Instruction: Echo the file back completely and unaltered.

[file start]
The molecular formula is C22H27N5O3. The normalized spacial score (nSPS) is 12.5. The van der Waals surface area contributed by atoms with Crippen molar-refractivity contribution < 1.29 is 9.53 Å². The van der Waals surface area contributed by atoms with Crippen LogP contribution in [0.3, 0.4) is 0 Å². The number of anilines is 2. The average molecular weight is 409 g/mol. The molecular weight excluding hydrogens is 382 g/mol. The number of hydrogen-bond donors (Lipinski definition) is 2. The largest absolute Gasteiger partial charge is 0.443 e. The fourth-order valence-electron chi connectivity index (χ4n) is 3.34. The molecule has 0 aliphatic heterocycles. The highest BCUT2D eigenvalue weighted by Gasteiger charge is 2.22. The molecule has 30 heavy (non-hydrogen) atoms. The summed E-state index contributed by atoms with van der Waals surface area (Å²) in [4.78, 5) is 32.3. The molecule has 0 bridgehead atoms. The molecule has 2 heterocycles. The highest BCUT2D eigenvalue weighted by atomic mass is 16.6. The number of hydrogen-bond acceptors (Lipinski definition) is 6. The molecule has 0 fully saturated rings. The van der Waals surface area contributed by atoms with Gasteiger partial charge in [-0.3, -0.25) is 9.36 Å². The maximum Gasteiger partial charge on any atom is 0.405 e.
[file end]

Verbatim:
The molecular formula is C22H27N5O3. The normalized spacial score (nSPS) is 12.5. The van der Waals surface area contributed by atoms with Crippen molar-refractivity contribution < 1.29 is 9.53 Å². The van der Waals surface area contributed by atoms with Crippen LogP contribution in [0.3, 0.4) is 0 Å². The number of anilines is 2. The average molecular weight is 409 g/mol. The molecular weight excluding hydrogens is 382 g/mol. The number of hydrogen-bond donors (Lipinski definition) is 2. The largest absolute Gasteiger partial charge is 0.443 e. The fourth-order valence-electron chi connectivity index (χ4n) is 3.34. The molecule has 0 aliphatic heterocycles. The highest BCUT2D eigenvalue weighted by Gasteiger charge is 2.22. The molecule has 30 heavy (non-hydrogen) atoms. The summed E-state index contributed by atoms with van der Waals surface area (Å²) in [4.78, 5) is 32.3. The molecule has 0 bridgehead atoms. The molecule has 2 heterocycles. The highest BCUT2D eigenvalue weighted by atomic mass is 16.6. The number of hydrogen-bond acceptors (Lipinski definition) is 6. The molecule has 0 fully saturated rings. The van der Waals surface area contributed by atoms with Gasteiger partial charge in [-0.3, -0.25) is 9.36 Å². The maximum Gasteiger partial charge on any atom is 0.405 e.